Exchange of Information on Third Country Nationals – European Criminal Records Information System: Initial Appraisal of a European Commission Impact Assessment

17-03-2016

This note seeks to provide an initial analysis of the strengths and weaknesses of the European Commission's Impact Assessment accompanying the Commission proposal on the European Criminal Records Information System, submitted on 19 January 2016 and referred to Parliament's Committee on Civil Liberties, Justice and Home Affairs. The European Criminal Records Information System (ECRIS) is an electronic system allowing Member States to exchange information on previous convictions against an individual by criminal courts in the European Union (EU). It is based on the principle that each Member State keeps a record of all convictions against its nationals, including those given in other Member States. The exchange of information is intended to be used in new criminal proceedings against that person, but national laws can widen the scope for such exchange of information for other purposes. The IA provides logical qualitative analysis linking the problem, its underlying drivers, the objectives and the policy options to address it. The qualitative analysis is reasonable, makes concrete arguments and is substantiated with up-to-date statistical data, although one might question the decision not to hold the mandatory 12 week open public consultation. In the discussion of the policy options, it would appear that only options 3 and 4 were actually considered as viable alternatives. In its analysis of the costs, the IA draws considerably on the Kurt Salmon report, which provides a convincing evaluation of options 3 and 4 with regard to substantive compliance costs. Where the IA goes beyond the data and analysis provided in the Kurt Salmon report, however, there are instances where the assessment appears less clear. With regard to the shift in preference from the voluntary use of fingerprints for the identification of TCN (favoured as a preferred sub-option in the IA) to the mandatory use of fingerprints (the sub-option chosen in the proposal), one possibility may be that the weighting of the arguments for and against the different sub-options might have changed prior to adoption of the proposal due to the particularly volatile security situation in the EU.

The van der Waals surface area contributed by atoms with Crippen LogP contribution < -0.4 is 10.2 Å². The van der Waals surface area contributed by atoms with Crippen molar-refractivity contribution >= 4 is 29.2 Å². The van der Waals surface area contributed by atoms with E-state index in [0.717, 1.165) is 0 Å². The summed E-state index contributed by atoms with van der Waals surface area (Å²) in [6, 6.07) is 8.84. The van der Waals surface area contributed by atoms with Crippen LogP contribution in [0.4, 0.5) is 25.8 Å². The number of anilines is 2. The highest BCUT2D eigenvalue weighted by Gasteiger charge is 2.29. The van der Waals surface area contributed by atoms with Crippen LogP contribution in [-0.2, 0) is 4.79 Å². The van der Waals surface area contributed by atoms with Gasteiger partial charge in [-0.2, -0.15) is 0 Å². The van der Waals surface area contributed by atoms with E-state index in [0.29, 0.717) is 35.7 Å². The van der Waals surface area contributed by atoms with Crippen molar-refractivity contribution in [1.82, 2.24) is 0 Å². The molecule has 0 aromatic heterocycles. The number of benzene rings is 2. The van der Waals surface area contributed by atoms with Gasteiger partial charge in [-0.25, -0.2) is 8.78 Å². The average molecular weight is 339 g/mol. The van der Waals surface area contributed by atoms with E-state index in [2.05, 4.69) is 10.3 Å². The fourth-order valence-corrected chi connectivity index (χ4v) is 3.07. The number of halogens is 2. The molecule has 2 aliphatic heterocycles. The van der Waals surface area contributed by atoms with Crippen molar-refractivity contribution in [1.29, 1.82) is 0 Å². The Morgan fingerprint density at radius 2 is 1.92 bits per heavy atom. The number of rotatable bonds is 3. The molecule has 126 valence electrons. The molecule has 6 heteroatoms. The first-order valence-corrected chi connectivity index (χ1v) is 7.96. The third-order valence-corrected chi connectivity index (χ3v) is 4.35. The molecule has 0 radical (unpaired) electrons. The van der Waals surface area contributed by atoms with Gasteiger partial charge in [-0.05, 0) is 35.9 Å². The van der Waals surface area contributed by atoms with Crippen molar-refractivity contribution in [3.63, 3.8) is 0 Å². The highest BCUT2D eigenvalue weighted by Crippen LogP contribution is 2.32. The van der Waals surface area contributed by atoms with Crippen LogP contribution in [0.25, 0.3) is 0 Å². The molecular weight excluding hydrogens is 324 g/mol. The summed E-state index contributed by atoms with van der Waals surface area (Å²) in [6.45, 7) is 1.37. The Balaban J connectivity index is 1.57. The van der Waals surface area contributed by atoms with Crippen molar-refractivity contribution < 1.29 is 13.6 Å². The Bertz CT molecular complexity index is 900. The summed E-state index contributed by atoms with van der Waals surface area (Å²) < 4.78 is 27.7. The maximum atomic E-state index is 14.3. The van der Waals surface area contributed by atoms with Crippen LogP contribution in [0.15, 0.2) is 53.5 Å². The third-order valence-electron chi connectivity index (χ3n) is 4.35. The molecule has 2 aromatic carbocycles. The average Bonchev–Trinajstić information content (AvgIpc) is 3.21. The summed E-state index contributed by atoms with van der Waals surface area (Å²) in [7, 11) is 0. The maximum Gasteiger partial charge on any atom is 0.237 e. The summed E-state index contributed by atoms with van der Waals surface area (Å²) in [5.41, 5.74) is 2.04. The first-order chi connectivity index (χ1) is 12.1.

This note seeks to provide an initial analysis of the strengths and weaknesses of the European Commission's Impact Assessment accompanying the Commission proposal on the European Criminal Records Information System, submitted on 19 January 2016 and referred to Parliament's Committee on Civil Liberties, Justice and Home Affairs. The European Criminal Records Information System (ECRIS) is an electronic system allowing Member States to exchange information on previous convictions against an individual by criminal courts in the European Union (EU). It is based on the principle that each Member State keeps a record of all convictions against its nationals, including those given in other Member States. The exchange of information is intended to be used in new criminal proceedings against that person, but national laws can widen the scope for such exchange of information for other purposes. The IA provides logical qualitative analysis linking the problem, its underlying drivers, the objectives and the policy options to address it. The qualitative analysis is reasonable, makes concrete arguments and is substantiated with up-to-date statistical data, although one might question the decision not to hold the mandatory 12 week open public consultation. In the discussion of the policy options, it would appear that only options 3 and 4 were actually considered as viable alternatives. In its analysis of the costs, the IA draws considerably on the Kurt Salmon report, which provides a convincing evaluation of options 3 and 4 with regard to substantive compliance costs. Where the IA goes beyond the data and analysis provided in the Kurt Salmon report, however, there are instances where the assessment appears less clear. With regard to the shift in preference from the voluntary use of fingerprints for the identification of TCN (favoured as a preferred sub-option in the IA) to the mandatory use of fingerprints (the sub-option chosen in the proposal), one possibility may be that the weighting of the arguments for and against the different sub-options might have changed prior to adoption of the proposal due to the particularly volatile security situation in the EU.